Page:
4. The current financial crisis suggests, to the extent that one can draw inferences from one observation, that deregulation did go too far. Regulators and (probably) market actors appear to have overestimated the extent to which people could protect themselves from risk by purchasing various types of credit insurance on the market and in other ways diversifying their assets. Regulators may, alternatively or in addition, underestimated the extent to which government insurance caused people to engage in risky behavior by taking advantage of financial innovations that allowed them to evade minimum capital requirements and other regulations—on banks, insurance companies, and investment banks. If you are more heavily regulated if you own 30 years loans and less regulated if you own equivalent mortgage-backed securities, then you will sell the former and buy the latter, and take on more risk. There is certainly reason to think that some tweaking, perhaps serious tweaking, is in order. But it is tweaking nonetheless.
5. As Ilya notes, the Bush administration did contribute to the crisis, but not by promoting free market ideology or "libertarianism." Instead, it foolishly advocated what it called an "ownership society," one in which people would be encouraged to own homes (and health care accounts and retirement funds), through, as it turned out, artificially cheap credit, subsidies, and the like. There is no reason in the world to think it is better, in some abstract sense, to own your home than to rent it—any more than it is better to own DVDs than to rent them from Netflix. For some people, ownership is better; for others, renting is better. There was tremendous intellectual confusion here: there is a difference between helping the poor (for example, by giving them money) and rearranging the legal relationship between them and the goods and services they use (for example, paying them to own rather than rent). The main effect of this policy was to subject lower-income people to more risk—of the upside, to be sure, but also of the downside. When the housing bubble pops, and the economy tumbles into recession, any serious commitment to the idea of ownership requires that our new owners suffer their losses. But the Bush administration could not sustain the harsh implications of its philosophy, especially because it was complicit in encouraging people to take on risk who might otherwise have been more cautious.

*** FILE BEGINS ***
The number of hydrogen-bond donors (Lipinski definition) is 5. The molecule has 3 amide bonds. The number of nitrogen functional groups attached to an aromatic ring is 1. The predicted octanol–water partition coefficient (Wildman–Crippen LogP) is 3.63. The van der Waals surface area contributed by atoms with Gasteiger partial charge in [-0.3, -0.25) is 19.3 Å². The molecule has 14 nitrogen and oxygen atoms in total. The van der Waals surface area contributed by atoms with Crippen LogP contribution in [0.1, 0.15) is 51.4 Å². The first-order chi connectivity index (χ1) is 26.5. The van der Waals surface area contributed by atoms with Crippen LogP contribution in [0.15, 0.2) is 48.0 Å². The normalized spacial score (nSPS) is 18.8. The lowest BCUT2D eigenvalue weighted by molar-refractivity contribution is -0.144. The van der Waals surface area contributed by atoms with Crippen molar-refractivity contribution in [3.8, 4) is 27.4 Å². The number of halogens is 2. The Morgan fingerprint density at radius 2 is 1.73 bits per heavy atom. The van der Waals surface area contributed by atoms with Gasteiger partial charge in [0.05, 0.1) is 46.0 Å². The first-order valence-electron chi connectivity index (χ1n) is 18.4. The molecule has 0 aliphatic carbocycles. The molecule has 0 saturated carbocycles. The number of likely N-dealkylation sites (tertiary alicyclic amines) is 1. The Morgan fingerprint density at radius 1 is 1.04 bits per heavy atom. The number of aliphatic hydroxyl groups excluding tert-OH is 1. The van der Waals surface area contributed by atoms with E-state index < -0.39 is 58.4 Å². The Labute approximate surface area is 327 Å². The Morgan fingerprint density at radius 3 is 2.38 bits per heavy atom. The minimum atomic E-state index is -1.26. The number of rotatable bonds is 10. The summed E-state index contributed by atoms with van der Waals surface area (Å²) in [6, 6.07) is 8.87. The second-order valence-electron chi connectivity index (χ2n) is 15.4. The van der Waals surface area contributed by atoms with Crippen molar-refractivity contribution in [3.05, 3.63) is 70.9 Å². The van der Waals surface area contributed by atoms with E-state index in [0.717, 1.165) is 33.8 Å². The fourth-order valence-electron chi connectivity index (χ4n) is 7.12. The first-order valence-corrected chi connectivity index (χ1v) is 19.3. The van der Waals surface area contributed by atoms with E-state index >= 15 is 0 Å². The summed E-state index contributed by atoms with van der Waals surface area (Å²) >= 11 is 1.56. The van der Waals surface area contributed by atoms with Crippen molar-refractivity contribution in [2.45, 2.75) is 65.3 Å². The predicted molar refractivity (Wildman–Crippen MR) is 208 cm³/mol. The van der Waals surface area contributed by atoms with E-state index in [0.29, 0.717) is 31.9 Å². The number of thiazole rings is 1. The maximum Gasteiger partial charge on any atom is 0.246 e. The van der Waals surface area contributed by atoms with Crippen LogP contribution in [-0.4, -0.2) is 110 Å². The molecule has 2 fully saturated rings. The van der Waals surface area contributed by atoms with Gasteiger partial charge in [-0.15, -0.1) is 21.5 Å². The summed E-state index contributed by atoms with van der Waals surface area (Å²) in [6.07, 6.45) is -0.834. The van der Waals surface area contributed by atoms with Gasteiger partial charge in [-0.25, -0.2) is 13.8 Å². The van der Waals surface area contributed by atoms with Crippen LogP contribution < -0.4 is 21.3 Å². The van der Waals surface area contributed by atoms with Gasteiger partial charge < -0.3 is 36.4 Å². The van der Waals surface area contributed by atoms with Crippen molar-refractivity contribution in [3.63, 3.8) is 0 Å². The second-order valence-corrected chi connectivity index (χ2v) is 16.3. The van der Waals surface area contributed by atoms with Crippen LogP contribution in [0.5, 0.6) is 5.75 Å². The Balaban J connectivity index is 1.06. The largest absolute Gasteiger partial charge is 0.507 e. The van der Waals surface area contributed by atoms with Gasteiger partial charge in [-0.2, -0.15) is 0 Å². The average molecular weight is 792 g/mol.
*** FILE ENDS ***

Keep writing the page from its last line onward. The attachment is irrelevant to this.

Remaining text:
The Bush administration pursued a two-track policy, then, one that both cut back on financial regulation and channeled financial activity toward the housing sector. The latter most definitely contributed to the financial crisis, though it is unclear how much. The former may well have but this question is even more difficult. Deregulation may have been hasty or ill-considered; that is not the same thing as saying that it could have been done better, and that therefore the lesson of the financial crisis is not that deregulation is bad but that the particular deregulatory approach of the Bush administration (and Congress, and the Clinton administration, etc.) was poorly thought out—a point that could be made about the deregulation of the S&L industry in the 1980s, which was also poorly thought out and disastrous as a result, and yet the more-or-less elimination of that sector was sensible. Deregulation may also have gone too far, which is not the same as saying that some degree of deregulation was sensible—a position that is held by most economists.
6. The moral of this story is that we live in a society with a highly regulated financial sector. It will remain highly regulated in the future, and the difficult problem now is to determine what the optimal type and level of regulation is. This is mostly a technocratic question that rests atop a rough social consensus that the government should trade off risk/volatility and growth. True libertarianism has made no headway against this consensus; it remains as irrelevant today as it has been since the 1930s.